Boogaard family's lawyer asks for extension in wrongful death case, cites vital new evidence
The lawyer in Derek Boogaard's family's wrongful death lawsuit against the NHL has asked to delay a court ruling on the case, citing new evidence that could prove vital to the accusation that the league did not do enough prevent Boogaard's ultimately fatal addiction to painkillers.
Boogaard, a former enforcer for the Minnesota Wild and New York Rangers, died in May of 2011 of an accidental drug overdose. He was home on an unsupervised leave from a rehab program at the time of his death. Boogaard was 28 years old.
According to TSN, the Boogaard family's lawyer, Bill Gibbs, sent a letter to the court asking to delay a ruling on the lawsuit while he works to get evidence unsealed from a separate case, a lawsuit filed by over 80 former players against the NHL claiming the league does not do enough to protect players from the harmful long-term effects of concussions. Gibbs is also a lawyer in the concussion case.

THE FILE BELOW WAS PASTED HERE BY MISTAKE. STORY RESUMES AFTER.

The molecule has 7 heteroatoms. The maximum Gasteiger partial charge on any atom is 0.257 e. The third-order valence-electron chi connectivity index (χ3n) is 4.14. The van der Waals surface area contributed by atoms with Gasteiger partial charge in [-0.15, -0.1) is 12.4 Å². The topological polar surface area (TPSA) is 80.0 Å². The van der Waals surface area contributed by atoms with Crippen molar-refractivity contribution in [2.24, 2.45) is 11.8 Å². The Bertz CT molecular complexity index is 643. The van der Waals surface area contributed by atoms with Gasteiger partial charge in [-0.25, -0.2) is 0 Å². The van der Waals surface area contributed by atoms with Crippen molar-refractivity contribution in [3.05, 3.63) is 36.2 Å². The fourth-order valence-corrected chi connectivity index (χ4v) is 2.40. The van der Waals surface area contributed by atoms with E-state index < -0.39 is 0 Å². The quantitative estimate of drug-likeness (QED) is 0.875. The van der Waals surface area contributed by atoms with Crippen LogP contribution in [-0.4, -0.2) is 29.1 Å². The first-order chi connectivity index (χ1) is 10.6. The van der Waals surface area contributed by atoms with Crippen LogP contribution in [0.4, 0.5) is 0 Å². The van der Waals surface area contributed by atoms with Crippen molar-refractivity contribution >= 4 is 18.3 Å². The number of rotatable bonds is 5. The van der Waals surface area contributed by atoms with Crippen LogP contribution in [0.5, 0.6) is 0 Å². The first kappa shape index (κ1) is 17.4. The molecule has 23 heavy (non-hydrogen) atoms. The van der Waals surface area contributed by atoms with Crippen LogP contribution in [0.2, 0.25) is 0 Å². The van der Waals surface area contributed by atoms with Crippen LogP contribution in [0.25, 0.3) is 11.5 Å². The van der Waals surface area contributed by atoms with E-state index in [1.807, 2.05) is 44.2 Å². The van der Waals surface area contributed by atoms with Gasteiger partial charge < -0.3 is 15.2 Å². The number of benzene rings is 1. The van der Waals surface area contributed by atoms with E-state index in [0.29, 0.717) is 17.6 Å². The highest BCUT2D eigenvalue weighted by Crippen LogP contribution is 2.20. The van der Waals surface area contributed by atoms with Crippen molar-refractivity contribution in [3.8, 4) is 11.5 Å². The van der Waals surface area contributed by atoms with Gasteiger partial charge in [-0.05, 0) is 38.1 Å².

The court could rule as early as Sept. 16 on an NHL motion to dismiss the Boogaard case.
Gibbs wrote that he expects the U.S. federal court in the concussion lawsuit will agree to unseal "documentary and testimonial evidence that I intend to utilize in the (Boogaard) action."
Gibbs wrote the information he has learned in the concussion lawsuit is "crucial" to the Boogaard litigation.
"Specifically, certain documents and testimony shed light on the NHL's assumed responsibility for making the game safe for its players and its ability to act unilaterally to eliminate dangerous elements of professional hockey," he wrote. "However, I am barred from disclosing the identity of, or the contents of, these documents…"